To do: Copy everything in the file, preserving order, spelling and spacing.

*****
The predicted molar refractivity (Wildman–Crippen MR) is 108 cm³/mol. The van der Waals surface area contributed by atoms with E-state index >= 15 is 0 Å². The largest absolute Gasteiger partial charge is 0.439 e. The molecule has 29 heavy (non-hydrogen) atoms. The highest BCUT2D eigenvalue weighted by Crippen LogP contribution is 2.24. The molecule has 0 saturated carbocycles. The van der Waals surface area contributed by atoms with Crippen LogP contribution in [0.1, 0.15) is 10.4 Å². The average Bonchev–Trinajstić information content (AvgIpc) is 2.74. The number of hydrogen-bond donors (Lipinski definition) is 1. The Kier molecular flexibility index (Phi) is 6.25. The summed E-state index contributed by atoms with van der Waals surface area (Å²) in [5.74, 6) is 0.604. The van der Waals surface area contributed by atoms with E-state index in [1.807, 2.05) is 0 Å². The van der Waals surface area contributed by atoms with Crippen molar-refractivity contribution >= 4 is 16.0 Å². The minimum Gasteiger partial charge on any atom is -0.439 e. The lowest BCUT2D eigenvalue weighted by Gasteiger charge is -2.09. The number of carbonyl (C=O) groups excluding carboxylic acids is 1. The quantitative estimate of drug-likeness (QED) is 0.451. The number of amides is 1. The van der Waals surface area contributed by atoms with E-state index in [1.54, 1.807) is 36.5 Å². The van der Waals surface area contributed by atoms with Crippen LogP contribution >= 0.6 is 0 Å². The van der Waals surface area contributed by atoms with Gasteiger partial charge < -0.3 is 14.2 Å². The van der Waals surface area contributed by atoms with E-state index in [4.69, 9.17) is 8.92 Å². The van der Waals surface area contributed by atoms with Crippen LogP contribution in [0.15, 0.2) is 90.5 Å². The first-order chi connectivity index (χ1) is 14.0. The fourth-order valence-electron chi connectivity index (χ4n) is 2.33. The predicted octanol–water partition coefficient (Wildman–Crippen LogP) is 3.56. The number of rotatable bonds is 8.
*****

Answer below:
The predicted molar refractivity (Wildman–Crippen MR) is 108 cm³/mol. The van der Waals surface area contributed by atoms with E-state index >= 15 is 0 Å². The largest absolute Gasteiger partial charge is 0.439 e. The molecule has 29 heavy (non-hydrogen) atoms. The highest BCUT2D eigenvalue weighted by Crippen LogP contribution is 2.24. The molecule has 0 saturated carbocycles. The van der Waals surface area contributed by atoms with Crippen LogP contribution in [0.1, 0.15) is 10.4 Å². The average Bonchev–Trinajstić information content (AvgIpc) is 2.74. The number of hydrogen-bond donors (Lipinski definition) is 1. The Kier molecular flexibility index (Phi) is 6.25. The summed E-state index contributed by atoms with van der Waals surface area (Å²) in [5.74, 6) is 0.604. The van der Waals surface area contributed by atoms with E-state index in [1.807, 2.05) is 0 Å². The van der Waals surface area contributed by atoms with Crippen molar-refractivity contribution >= 4 is 16.0 Å². The minimum Gasteiger partial charge on any atom is -0.439 e. The lowest BCUT2D eigenvalue weighted by Gasteiger charge is -2.09. The number of carbonyl (C=O) groups excluding carboxylic acids is 1. The quantitative estimate of drug-likeness (QED) is 0.451. The number of amides is 1. The van der Waals surface area contributed by atoms with E-state index in [1.54, 1.807) is 36.5 Å². The van der Waals surface area contributed by atoms with Crippen LogP contribution >= 0.6 is 0 Å². The van der Waals surface area contributed by atoms with Gasteiger partial charge < -0.3 is 14.2 Å². The van der Waals surface area contributed by atoms with E-state index in [4.69, 9.17) is 8.92 Å². The van der Waals surface area contributed by atoms with Crippen LogP contribution in [0.15, 0.2) is 90.5 Å². The first-order chi connectivity index (χ1) is 14.0. The fourth-order valence-electron chi connectivity index (χ4n) is 2.33. The predicted octanol–water partition coefficient (Wildman–Crippen LogP) is 3.56. The number of rotatable bonds is 8.